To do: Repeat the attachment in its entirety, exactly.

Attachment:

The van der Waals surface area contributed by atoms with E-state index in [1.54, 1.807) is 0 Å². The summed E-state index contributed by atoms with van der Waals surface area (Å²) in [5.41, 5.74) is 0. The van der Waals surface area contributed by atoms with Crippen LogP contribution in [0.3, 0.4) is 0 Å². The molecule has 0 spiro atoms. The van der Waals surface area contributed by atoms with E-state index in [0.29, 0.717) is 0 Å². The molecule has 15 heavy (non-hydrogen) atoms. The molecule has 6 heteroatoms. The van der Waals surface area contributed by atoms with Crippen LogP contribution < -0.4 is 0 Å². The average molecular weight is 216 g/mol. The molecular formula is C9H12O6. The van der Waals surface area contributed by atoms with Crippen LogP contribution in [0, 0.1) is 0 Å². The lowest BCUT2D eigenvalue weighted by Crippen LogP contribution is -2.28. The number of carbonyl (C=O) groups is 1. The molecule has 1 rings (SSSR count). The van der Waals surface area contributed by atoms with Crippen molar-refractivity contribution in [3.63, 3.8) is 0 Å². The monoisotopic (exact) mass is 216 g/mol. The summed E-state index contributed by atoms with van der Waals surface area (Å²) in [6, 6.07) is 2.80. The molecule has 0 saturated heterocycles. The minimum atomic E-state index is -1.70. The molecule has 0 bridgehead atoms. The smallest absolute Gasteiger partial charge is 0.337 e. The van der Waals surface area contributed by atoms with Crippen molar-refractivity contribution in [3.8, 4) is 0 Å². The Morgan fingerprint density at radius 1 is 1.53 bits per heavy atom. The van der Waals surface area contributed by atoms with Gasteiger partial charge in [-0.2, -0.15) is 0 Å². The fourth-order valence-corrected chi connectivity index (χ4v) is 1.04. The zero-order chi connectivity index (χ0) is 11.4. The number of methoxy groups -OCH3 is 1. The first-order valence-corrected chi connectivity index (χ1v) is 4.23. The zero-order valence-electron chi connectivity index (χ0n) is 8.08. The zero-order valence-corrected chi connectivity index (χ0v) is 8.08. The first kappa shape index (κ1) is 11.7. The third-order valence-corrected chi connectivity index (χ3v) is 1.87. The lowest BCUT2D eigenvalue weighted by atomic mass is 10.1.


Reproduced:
The van der Waals surface area contributed by atoms with E-state index in [1.54, 1.807) is 0 Å². The summed E-state index contributed by atoms with van der Waals surface area (Å²) in [5.41, 5.74) is 0. The van der Waals surface area contributed by atoms with Crippen LogP contribution in [0.3, 0.4) is 0 Å². The molecule has 0 spiro atoms. The van der Waals surface area contributed by atoms with E-state index in [0.29, 0.717) is 0 Å². The molecule has 15 heavy (non-hydrogen) atoms. The molecule has 6 heteroatoms. The van der Waals surface area contributed by atoms with Crippen LogP contribution < -0.4 is 0 Å². The average molecular weight is 216 g/mol. The molecular formula is C9H12O6. The van der Waals surface area contributed by atoms with Crippen LogP contribution in [0, 0.1) is 0 Å². The lowest BCUT2D eigenvalue weighted by Crippen LogP contribution is -2.28. The number of carbonyl (C=O) groups is 1. The molecule has 1 rings (SSSR count). The van der Waals surface area contributed by atoms with Crippen molar-refractivity contribution in [3.63, 3.8) is 0 Å². The monoisotopic (exact) mass is 216 g/mol. The summed E-state index contributed by atoms with van der Waals surface area (Å²) in [6, 6.07) is 2.80. The molecule has 0 saturated heterocycles. The minimum atomic E-state index is -1.70. The molecule has 0 bridgehead atoms. The smallest absolute Gasteiger partial charge is 0.337 e. The van der Waals surface area contributed by atoms with Crippen molar-refractivity contribution in [3.8, 4) is 0 Å². The Morgan fingerprint density at radius 1 is 1.53 bits per heavy atom. The van der Waals surface area contributed by atoms with Gasteiger partial charge in [-0.2, -0.15) is 0 Å². The fourth-order valence-corrected chi connectivity index (χ4v) is 1.04. The zero-order chi connectivity index (χ0) is 11.4. The number of methoxy groups -OCH3 is 1. The first-order valence-corrected chi connectivity index (χ1v) is 4.23. The zero-order valence-electron chi connectivity index (χ0n) is 8.08. The zero-order valence-corrected chi connectivity index (χ0v) is 8.08. The first kappa shape index (κ1) is 11.7. The third-order valence-corrected chi connectivity index (χ3v) is 1.87. The lowest BCUT2D eigenvalue weighted by atomic mass is 10.1.